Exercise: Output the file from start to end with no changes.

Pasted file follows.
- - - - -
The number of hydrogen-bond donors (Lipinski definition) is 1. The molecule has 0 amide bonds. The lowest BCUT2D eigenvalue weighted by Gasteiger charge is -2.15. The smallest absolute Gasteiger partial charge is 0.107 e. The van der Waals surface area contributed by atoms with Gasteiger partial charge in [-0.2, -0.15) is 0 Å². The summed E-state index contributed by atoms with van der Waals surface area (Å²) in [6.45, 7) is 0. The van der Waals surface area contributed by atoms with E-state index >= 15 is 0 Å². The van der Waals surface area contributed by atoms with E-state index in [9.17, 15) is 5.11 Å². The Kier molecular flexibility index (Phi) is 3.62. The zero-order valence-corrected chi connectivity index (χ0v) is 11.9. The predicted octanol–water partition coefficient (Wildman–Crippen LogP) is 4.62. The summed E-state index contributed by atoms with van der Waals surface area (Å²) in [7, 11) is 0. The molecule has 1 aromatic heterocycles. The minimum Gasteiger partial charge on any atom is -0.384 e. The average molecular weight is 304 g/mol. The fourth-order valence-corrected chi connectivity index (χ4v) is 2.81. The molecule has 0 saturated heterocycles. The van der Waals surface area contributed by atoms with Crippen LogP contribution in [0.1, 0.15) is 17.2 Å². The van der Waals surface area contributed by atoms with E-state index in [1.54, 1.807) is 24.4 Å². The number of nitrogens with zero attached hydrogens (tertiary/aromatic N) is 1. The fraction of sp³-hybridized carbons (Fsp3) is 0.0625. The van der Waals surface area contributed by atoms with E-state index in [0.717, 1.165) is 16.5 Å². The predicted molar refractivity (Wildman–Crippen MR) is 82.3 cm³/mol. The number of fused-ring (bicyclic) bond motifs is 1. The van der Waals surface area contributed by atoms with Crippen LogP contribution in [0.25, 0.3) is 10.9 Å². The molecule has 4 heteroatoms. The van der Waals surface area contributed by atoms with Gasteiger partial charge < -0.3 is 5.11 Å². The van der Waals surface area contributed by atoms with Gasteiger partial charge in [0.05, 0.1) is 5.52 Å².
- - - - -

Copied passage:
The number of hydrogen-bond donors (Lipinski definition) is 1. The molecule has 0 amide bonds. The lowest BCUT2D eigenvalue weighted by Gasteiger charge is -2.15. The smallest absolute Gasteiger partial charge is 0.107 e. The van der Waals surface area contributed by atoms with Gasteiger partial charge in [-0.2, -0.15) is 0 Å². The summed E-state index contributed by atoms with van der Waals surface area (Å²) in [6.45, 7) is 0. The van der Waals surface area contributed by atoms with E-state index >= 15 is 0 Å². The van der Waals surface area contributed by atoms with E-state index in [9.17, 15) is 5.11 Å². The Kier molecular flexibility index (Phi) is 3.62. The zero-order valence-corrected chi connectivity index (χ0v) is 11.9. The predicted octanol–water partition coefficient (Wildman–Crippen LogP) is 4.62. The summed E-state index contributed by atoms with van der Waals surface area (Å²) in [7, 11) is 0. The molecule has 1 aromatic heterocycles. The minimum Gasteiger partial charge on any atom is -0.384 e. The average molecular weight is 304 g/mol. The fourth-order valence-corrected chi connectivity index (χ4v) is 2.81. The molecule has 0 saturated heterocycles. The van der Waals surface area contributed by atoms with Crippen LogP contribution in [0.1, 0.15) is 17.2 Å². The van der Waals surface area contributed by atoms with E-state index in [1.54, 1.807) is 24.4 Å². The number of nitrogens with zero attached hydrogens (tertiary/aromatic N) is 1. The fraction of sp³-hybridized carbons (Fsp3) is 0.0625. The van der Waals surface area contributed by atoms with E-state index in [0.717, 1.165) is 16.5 Å². The predicted molar refractivity (Wildman–Crippen MR) is 82.3 cm³/mol. The number of fused-ring (bicyclic) bond motifs is 1. The van der Waals surface area contributed by atoms with Crippen LogP contribution in [0.25, 0.3) is 10.9 Å². The molecule has 4 heteroatoms. The van der Waals surface area contributed by atoms with Gasteiger partial charge < -0.3 is 5.11 Å². The van der Waals surface area contributed by atoms with Gasteiger partial charge in [0.05, 0.1) is 5.52 Å².